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  1. 1. Through the Eyes of a Child Conference November 12, 2009 Brian Johnson, Education Consultant - Autism Marge Resan, School Administration Consultant Special Education Team Wisconsin Department of Public Instruction Nuts and Bolts: Autism Spectrum Disorders
  2. 2. Meet WillMeet Will November 12, 20092
  3. 3. Meet Will November 12, 20093 Will is currently 7 years old, the middle child in a family living in an mid-sized community inWisconsin. Will was a content, quiet infant. Some described him as withdrawn. Will’s speech development was delayed; however, once he began to speak he exhibited advanced vocabulary.
  4. 4. Meet Will November 12, 20094 When he was 3 years old,Will began expressing extreme interest in carrots. He did not like to eat carrots; rather he liked to talk about carrots, hold carrots, draw carrots, make Play-Doh carrots, etc. Will REALLY enjoyed talking about carrots – all the time -to the exclusion of other topics.
  5. 5. Meet Will November 12, 20095 Will’s parents became concerned about his extreme love of carrots. Will also became easily frustrated, and would occasionally become so upset he hurt himself by banging his head or scratching his tummy until it bled. Will’s parents took him to see his pediatrician, who referred them to a pediatric neurologist.
  6. 6. Meet Will November 12, 20096 The pediatric neurologist took a health history, ruled out seizure activity, and administered some screening tests. Will was diagnosed with Asperger’s Syndrome, an autism spectrum disorder.
  7. 7. Meet Will November 12, 20097 Will’s parents were told he might benefit from occupational therapy, speech therapy and other interventions. However,Will’s parents found out their insurance did not cover these kinds of interventions. Will’s pediatrician told his parents the county would help them obtain services.
  8. 8. Meet Will November 12, 20098 The county early intervention program assessedWill, and determined he was too high functioning to qualify for any kind of services. The county assuredWill’s parents their school district would helpWill.
  9. 9. Meet Will November 12, 20099 Will’s parents took him to a screening program through the school district. The schools learnedWill was a very smart little boy, but agreed he had some confusing behaviors. They placed him in aTitle I preschool program.
  10. 10. Meet Will November 12, 200910 EventuallyWill’s parents referred him for a special education evaluation by an Individualized Education Program (IEP) team at his school. Will’s parents provided the IEP team information from his pediatrician, the neurologist, and the county evaluators. The school staff conducted observations and did lots of testing.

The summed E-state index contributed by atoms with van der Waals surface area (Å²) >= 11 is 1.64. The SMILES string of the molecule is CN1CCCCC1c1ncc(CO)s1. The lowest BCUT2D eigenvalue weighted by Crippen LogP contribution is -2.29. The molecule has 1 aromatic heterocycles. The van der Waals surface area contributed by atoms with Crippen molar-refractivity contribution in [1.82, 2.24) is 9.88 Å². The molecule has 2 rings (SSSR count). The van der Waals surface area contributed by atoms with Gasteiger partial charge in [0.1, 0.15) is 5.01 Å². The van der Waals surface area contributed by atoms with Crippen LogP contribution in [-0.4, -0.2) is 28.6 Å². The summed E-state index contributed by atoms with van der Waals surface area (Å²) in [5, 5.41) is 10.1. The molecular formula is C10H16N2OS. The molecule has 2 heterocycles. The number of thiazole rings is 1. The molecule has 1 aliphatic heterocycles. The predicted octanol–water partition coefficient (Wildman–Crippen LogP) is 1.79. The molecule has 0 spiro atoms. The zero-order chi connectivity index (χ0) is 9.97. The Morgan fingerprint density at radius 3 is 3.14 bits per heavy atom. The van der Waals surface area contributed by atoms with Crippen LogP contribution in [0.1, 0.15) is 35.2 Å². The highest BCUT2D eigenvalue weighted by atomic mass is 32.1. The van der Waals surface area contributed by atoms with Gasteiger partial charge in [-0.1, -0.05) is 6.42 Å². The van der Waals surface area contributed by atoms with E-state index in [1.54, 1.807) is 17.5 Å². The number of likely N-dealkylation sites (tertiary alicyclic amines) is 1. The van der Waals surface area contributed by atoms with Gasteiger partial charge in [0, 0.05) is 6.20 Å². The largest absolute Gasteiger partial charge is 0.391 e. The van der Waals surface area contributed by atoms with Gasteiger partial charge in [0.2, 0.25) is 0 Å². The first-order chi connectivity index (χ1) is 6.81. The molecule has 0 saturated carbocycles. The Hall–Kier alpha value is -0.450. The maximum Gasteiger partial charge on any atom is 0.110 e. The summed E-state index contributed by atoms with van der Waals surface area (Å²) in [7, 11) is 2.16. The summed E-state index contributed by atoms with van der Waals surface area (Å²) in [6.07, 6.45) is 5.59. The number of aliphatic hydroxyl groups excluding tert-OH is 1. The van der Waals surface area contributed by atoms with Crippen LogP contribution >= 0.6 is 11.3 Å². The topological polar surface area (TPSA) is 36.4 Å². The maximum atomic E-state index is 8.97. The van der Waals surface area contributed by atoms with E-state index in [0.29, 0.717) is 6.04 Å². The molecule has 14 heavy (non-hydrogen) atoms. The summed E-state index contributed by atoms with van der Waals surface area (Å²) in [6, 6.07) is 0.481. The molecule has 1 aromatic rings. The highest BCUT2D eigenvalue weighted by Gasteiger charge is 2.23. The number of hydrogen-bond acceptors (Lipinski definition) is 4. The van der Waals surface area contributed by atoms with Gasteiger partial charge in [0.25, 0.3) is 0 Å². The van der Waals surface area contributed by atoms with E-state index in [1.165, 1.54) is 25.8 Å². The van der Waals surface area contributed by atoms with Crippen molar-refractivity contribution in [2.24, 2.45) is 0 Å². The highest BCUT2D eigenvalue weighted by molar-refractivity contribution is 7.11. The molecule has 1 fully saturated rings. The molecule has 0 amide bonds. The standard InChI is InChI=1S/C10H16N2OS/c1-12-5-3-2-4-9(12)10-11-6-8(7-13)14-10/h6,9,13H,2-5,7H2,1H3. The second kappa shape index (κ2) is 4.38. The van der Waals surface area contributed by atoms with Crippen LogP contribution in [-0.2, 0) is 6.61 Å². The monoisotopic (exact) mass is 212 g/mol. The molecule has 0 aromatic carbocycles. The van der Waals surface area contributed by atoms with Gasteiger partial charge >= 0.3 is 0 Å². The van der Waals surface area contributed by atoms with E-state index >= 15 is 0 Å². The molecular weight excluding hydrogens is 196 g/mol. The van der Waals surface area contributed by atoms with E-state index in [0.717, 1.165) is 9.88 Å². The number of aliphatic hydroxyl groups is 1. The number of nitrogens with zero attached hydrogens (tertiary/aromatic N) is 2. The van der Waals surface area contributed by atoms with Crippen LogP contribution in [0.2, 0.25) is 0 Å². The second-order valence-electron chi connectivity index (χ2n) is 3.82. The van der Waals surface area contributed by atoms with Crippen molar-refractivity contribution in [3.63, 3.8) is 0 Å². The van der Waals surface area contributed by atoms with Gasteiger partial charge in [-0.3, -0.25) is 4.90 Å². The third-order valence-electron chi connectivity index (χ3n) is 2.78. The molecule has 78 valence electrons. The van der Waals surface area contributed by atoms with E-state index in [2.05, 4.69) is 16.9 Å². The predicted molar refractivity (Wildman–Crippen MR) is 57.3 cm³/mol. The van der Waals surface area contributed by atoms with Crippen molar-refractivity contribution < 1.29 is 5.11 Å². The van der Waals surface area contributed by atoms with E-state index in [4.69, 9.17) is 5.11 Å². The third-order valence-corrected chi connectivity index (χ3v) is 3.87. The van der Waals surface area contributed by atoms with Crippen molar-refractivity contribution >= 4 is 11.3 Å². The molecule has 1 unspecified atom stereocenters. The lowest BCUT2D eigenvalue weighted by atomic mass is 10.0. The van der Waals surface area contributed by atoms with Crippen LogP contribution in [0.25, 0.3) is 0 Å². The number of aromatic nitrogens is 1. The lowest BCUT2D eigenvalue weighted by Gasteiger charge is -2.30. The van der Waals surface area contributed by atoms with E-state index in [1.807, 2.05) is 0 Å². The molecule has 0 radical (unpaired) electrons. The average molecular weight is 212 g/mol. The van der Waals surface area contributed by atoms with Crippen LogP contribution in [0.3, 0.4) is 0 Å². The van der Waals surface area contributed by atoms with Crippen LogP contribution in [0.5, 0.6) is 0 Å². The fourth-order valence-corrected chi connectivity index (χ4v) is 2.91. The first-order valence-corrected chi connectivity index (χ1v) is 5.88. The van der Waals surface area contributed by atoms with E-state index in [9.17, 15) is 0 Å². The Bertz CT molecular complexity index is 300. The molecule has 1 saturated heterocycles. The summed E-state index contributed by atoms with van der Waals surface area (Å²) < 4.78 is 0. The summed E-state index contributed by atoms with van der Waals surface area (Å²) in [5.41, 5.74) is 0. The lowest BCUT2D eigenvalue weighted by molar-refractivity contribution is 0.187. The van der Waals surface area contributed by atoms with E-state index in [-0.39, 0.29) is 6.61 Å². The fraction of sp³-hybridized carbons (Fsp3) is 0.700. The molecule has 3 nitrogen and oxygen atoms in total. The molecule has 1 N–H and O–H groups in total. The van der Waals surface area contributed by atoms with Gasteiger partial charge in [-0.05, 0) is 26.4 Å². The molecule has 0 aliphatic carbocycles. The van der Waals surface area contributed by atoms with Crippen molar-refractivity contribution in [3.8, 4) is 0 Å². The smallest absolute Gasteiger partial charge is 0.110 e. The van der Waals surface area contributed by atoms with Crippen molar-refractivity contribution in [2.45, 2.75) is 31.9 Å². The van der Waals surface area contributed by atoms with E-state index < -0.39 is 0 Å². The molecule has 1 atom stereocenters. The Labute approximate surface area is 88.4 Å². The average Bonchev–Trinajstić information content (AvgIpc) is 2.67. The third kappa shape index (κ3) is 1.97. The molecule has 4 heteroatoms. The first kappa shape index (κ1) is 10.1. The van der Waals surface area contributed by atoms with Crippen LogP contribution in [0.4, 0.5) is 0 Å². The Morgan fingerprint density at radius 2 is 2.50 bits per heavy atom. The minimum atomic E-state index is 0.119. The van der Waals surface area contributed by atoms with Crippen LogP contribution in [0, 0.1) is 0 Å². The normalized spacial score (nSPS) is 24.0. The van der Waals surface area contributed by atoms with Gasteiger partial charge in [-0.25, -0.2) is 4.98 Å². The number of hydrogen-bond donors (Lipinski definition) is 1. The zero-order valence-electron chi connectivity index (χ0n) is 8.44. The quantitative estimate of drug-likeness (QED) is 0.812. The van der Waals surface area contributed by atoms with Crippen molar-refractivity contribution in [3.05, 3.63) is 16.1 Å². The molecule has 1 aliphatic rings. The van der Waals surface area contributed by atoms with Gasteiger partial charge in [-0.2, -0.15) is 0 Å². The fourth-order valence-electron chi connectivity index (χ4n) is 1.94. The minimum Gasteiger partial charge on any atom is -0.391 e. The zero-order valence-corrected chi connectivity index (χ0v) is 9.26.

11. 11. Meet Will November 12, 200911 Will’s parents hoped he would finally get some of the therapies that could help him. However, the IEP team determinedWill did not qualify for special education and did not need services.
  12. 12. What’s the moral of Will’s story?What’s the moral of Will’s story? November 12, 200912 Support systems (medical, social, educational) operate for different purposes and often don’t speak the same language. Parents and families must learn “on-the-fly” to navigate complex systems, often without much help. This can lead to great confusion and stress for families and systems alike.
  13. 13. Autism Spectrum Disorders November 12, 200913 Continuum Wide variability Neurological Disorder Physical differences in the brain Wide Continuum Range of Severity Facts: Prevalence rate is dependent on study: National Children's Health Survey Report FindsAutism Prevalence Now 1 in 91 1 in 150 children (1 in 94 boys)
  14. 14. November 12, 200914
  15. 15. Video November 12, 200915 http://vids.myspace.com/index.cfm? fuseaction=vids.individual&videoid=10239671
  16. 16. Medical versus Educational Eligibility November 12, 200916 Medical Determination Not required to determine whether a student meets eligibility criteria for the educational impairment area of autism. If medical information is available, it should be considered as part of a districts evaluation but must not be the sole component. Not mutually exclusive Do not have to have a medical determination to have an educational determination nor do you have to have an educational determination to have a medical determination.
  17. 17. Educational Determination November 12, 200917 IEP teams make the eligibility determinations for an educational impairment of autism. IEP teams do not make medical diagnosis.
  18. 18. Characteristics November 12, 200918 Autism affects socialization. Autism impairs one’s ability to Communicate; affecting Receptive Language, Expressive Language and Pragmatic or Social Language abilities. Autism may affect motor development. Autism may affect the “thinking process.” Autism may affect the entire sensory system. Autism may affect behavioral repertoire.